Airline to launch new direct US-China flights

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Delta Air Lines, an Atlanta-based major US carrier, said it is confident on the long-term growth potential of Sino-US aviation market and will continue to launch new flights, spurred by robust demand, despite the overcapacity of the market and the ongoing Sino-US trade dispute.

A Delta Air Lines passenger plane docks at Hartsfield-Jackson Atlanta International Airport. [Photo/Xinhua]

In 2020, Delta plans to launch direct flights between Shanghai and Minneapolis, Minnesota, which will be the first direct flight that connect China and Minneapolis, the company said at a news conference on Monday.

The launch of the flights is due to the approval by the transportation authorities of both countries. Delta plans to operate the flights with Airbus A350, and it is also the first carrier to use the aircraft for Sino-US flights, it said.

In July, Delta launched direct flights between Shanghai and Atlanta, Georgia, operated with Boeing B777 aircraft. Now the route serves as the only direct flight that connects the Chinese mainland and the southeastern United States.

"We remain optimistic on the long-term growth potential of Sino-US flights. For long-haul flights, the cost is extremely high, we have done comprehensive analysis to make the decision to launch new flights," said Wong Hong, president of Delta Air Lines for the China and Singapore region.

"Besides, China Eastern will move to the new Beijing Daxing International Airport. We have a close cooperation relationship with China Eastern, now we are doing careful research about how we can provide better services for our customers and whether we will move to the new airport," he said.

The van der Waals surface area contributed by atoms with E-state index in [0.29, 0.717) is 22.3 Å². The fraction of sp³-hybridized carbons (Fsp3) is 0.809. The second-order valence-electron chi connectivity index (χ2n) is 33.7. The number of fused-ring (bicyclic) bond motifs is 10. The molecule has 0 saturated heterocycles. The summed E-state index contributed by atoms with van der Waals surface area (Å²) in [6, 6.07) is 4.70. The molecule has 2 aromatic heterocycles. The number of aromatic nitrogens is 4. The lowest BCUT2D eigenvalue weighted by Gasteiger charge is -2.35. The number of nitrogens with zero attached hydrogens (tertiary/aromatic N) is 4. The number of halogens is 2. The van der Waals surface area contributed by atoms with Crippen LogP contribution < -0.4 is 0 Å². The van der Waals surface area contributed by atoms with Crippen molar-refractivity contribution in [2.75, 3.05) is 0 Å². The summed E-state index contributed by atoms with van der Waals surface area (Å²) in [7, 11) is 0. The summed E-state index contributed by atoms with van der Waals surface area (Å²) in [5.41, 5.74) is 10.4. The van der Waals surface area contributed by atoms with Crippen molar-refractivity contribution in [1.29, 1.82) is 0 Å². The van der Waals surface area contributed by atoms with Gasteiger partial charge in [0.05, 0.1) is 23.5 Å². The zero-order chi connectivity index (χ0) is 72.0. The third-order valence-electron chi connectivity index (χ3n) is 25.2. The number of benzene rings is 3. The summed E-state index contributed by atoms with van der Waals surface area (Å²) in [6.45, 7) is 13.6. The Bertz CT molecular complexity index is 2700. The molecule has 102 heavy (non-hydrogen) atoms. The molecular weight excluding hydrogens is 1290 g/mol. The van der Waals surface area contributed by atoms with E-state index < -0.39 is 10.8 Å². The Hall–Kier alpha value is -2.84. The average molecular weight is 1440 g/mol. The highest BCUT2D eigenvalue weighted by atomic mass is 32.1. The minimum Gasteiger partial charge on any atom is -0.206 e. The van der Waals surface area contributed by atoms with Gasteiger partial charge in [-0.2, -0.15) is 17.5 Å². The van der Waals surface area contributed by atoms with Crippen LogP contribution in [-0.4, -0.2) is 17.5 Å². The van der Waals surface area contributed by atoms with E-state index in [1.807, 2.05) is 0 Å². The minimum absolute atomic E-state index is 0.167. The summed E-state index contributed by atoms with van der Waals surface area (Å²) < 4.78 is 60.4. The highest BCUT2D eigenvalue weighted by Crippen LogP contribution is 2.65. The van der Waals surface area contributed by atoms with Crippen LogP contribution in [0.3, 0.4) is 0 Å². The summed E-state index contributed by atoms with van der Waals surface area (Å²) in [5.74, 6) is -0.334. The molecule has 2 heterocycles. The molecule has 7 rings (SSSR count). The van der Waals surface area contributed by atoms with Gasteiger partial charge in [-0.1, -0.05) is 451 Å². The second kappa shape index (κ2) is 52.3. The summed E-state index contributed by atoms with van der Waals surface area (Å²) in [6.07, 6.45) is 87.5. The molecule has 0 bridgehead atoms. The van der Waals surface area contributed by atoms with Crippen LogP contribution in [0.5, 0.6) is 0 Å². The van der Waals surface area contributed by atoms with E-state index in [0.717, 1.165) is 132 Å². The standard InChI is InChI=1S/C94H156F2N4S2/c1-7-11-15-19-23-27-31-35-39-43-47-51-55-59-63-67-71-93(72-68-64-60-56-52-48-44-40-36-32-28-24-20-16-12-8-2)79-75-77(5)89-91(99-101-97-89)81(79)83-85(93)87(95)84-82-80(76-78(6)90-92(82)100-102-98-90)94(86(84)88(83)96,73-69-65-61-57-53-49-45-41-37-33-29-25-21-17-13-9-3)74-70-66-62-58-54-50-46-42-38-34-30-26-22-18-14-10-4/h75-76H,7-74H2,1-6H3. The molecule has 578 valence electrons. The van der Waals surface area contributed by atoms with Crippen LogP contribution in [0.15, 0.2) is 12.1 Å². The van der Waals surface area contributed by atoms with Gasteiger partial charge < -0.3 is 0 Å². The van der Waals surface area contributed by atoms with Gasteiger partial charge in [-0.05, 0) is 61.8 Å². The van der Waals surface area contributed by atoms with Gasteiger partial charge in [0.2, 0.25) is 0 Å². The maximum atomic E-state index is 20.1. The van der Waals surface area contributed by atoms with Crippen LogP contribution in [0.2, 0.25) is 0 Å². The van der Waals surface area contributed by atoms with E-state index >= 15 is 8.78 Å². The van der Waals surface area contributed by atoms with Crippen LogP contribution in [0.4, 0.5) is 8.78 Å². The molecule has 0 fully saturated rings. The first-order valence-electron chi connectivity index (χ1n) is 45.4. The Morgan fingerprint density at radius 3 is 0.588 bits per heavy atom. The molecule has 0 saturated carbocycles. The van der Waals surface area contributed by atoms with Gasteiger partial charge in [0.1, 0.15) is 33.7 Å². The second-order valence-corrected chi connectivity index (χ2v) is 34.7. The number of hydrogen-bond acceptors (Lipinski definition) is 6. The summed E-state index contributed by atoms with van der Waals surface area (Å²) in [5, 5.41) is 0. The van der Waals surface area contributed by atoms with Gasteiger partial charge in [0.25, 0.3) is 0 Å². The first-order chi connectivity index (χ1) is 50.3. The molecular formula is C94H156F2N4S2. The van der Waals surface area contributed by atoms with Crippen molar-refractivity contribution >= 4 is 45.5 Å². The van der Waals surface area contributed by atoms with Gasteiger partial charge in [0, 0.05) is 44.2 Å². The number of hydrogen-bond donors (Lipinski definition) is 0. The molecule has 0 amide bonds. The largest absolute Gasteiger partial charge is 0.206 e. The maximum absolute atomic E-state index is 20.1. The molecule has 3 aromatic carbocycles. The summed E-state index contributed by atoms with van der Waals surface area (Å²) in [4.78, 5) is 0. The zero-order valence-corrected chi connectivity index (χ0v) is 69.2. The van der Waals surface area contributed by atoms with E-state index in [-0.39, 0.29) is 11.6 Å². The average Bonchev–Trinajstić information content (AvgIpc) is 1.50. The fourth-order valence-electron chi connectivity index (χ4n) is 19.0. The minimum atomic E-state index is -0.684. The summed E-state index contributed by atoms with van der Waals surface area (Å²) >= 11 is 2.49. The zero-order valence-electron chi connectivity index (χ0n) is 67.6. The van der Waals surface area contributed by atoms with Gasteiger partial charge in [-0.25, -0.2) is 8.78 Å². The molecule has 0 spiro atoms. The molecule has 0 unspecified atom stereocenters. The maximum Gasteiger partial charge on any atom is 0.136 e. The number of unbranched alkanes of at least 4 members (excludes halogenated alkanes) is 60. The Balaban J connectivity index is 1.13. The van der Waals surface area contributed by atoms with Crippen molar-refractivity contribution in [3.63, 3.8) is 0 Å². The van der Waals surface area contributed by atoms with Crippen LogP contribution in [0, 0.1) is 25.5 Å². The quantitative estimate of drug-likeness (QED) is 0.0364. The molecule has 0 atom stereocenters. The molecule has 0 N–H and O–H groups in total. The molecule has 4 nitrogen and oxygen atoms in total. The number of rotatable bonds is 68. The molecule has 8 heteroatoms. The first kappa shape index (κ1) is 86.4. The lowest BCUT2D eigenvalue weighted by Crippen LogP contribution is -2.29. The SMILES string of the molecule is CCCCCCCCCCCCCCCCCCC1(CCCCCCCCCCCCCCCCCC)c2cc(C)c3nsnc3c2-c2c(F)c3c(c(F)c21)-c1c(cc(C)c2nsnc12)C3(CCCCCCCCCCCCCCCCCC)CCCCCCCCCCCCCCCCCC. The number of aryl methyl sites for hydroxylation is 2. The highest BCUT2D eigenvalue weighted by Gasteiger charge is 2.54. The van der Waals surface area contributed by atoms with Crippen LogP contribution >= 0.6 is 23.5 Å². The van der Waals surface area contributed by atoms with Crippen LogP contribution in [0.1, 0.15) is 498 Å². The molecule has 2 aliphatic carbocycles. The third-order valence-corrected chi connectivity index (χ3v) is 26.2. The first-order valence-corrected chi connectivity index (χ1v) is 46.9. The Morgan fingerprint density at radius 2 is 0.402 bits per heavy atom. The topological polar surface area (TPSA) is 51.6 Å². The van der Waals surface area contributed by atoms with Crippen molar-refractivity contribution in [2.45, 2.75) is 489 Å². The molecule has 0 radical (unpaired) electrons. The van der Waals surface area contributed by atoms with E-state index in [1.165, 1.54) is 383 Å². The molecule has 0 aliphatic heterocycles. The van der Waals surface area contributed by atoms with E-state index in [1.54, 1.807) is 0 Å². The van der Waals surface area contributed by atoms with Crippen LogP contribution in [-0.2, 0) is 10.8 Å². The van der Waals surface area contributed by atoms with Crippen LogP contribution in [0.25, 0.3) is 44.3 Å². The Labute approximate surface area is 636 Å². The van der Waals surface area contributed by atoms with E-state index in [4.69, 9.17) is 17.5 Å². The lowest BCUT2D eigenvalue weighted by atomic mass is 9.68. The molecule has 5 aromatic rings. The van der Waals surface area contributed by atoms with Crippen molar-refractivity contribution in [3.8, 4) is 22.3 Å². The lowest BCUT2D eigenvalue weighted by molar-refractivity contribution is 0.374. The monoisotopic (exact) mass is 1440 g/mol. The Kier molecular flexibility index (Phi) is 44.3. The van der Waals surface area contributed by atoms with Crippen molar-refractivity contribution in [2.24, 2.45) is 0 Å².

In 2015, Delta invested $450 million to acquire a 3.55 percent stake in China Eastern Airlines. The US carrier said it expected more cooperation with Chinese Eastern in the future.

In October, two Sino-US direct flights stopped operations, dampened by rising fuel costs and overcapacity of the competitive market. American Airlines canceled direct flights between Chicago and Shanghai, and Hawaiian Airlines stopped direct flights between Beijing and Honolulu.

In the past few years, the Sino-US flights market has witnessed double-digit annual growth, and now it has entered a more stable period.

Meanwhile, Delta said sales of most of its Sino-US flights have remained stable. The company did not see significant fluctuation under the impact of Sino-US trade dispute, and it will keep an eye on the relations between the two countries.

"For now, Sino-US trade tensions are not playing a significant impact on the performance of Sino-US flights. In the long term, trade tensions between the world's largest two economies may affect business travel," said Lin Zhijie, an aviation industry analyst and columnist at Carnoc, one of China's largest civil aviation websites.

"The approvals of business and tourism visa have become tighter, and travel demand growth is likely to slow down," Lin said.

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